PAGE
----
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Athena wearable empowers women to protect themselves

If things were as they should be, the need for a wearable that defends women against assault wouldn’t exist. Reports of campus sexual assaults wouldn’t have increased by 40 percent, and violence against women wouldn’t be a continuing problem that we attempt to address again and again. And while things are clearly not as they should be, one wearable is doing its part to move us closer to this end goal. Roar for Good, a startup whose mission is to empower women, reduce assaults, and transform society, today launched the Indiegogo campaign for Athena, the “smart, fashionable jewelry” designed to protect women against attacks. 

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Founded in 2014, Roar got its start after Yasmine Mustafa, a serial entrepreneur, spent six months on a solo trip across South America. Noting the prevalence of sexual assault amongst the female communities she visited, Mustafa began considering a solution to the widespread problem. But the real catalyst occurred when she returned home to Philadelphia, and found that a neighborhood woman had been brutally beaten and raped when she went outside to feed her parking meter. “Every two minutes, a woman is attacked in America,” Mustafa told Fast Company. “What can I do?”

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What she did was launch a startup with co-founder Anthony Gold, and now, their first device is ready to hit the market. Named Athena, the pendant-like button device can be worn as a necklace or clipped anywhere to your person, and “emits a loud alarm and messages family and friends with your location” when activated. If in distress, simply hold down the button for three seconds, and both 911 and your emergency contacts will be alerted  to the situation. At just an ounce in weight and the size of a half-dollar, Athena is inconspicuous protection that you can carry anywhere.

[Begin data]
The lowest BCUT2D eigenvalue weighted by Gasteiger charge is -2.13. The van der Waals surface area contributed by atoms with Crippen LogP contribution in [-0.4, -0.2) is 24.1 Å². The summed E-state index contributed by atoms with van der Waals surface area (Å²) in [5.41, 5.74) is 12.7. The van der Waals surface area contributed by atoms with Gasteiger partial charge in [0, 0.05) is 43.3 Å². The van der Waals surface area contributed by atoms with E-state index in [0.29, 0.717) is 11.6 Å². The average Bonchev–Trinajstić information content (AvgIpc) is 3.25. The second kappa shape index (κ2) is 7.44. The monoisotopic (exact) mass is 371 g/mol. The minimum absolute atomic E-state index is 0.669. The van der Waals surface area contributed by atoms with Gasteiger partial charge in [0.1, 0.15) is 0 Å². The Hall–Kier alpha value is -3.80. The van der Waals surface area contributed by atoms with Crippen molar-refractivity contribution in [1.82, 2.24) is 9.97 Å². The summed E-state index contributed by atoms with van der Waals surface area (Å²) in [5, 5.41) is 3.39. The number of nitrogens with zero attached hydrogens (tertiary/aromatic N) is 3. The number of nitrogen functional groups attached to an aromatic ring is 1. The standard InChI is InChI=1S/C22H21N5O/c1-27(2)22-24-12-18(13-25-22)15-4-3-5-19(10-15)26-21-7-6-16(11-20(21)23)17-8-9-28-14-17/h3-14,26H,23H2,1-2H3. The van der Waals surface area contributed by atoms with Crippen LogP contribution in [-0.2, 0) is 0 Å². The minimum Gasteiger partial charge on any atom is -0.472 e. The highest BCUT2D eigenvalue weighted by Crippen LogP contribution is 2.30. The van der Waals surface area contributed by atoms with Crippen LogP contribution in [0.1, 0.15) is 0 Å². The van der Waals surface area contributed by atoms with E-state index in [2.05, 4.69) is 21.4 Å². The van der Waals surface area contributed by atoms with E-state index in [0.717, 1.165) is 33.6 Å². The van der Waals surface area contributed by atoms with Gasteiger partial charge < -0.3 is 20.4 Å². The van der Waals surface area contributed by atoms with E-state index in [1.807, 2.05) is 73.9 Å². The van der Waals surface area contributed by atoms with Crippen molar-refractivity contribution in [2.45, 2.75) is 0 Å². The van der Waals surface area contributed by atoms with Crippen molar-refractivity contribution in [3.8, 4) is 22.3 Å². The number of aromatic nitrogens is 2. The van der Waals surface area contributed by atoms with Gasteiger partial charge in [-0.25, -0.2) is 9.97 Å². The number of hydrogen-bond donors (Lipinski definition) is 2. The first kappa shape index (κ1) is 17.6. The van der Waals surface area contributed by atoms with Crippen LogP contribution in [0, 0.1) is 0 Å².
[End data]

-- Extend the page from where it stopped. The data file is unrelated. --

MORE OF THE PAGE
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While Athena is a reactive solution to the problem, Mustafa and Gold are doing everything they can to be proactive in ending the root cause of violence against women. “We call them women’s issues, but they aren’t,” says Gold. “They’re societal issues, and we need to do something about them as a society.” As such, not only is Roar “investing in nonprofits that teach empathy and healthy relationships to young children,” but the company is also donating a percentage of its profits from Athena to such organizations with the hope of establishing respect from the very beginning. “The root causes of violence stem from inequities that perpetuate gender inequality and discrimination,” Mustafa told me in an email. “The imbalance of power, coupled with the traditional roles we assign to men and women, not to mention the popular vernacular we use in communication, all contribute to the issues.”

Athena’s Indiegogo campaign aims to raise $40,000 to bring the device to market, and thanks to its one-for-one model, for every Athena device purchased on Indiegogo, one will be donated to a woman in need. And in addition to protecting women, Roar hopes that their campaign will also begin to raise awareness and change how society addresses violence against women. “When bystanders, both men and women, feel empowered to speak up when potential trouble begins, a new normal develops in a community,” Mustafa said. “When those in power challenge the perpetrators of disrespect, would-have-been victims can be protected. When bystanders intervene, other secondary voices will often follow and join in, opening the eyes of a population. We cannot ignore this issue and hope that it goes away.”

“We have chosen to face it directly and to address it from both the intervention and prevention sides of the issue,” she continued. “By introducing Roar’s Athena, women can get help when they are in danger. But concurrently, as a social mission B-Corporation, our profits are cycled back into nonprofits at the front lines of impacting the larger cultural issues that cause this problem to exist in our society.”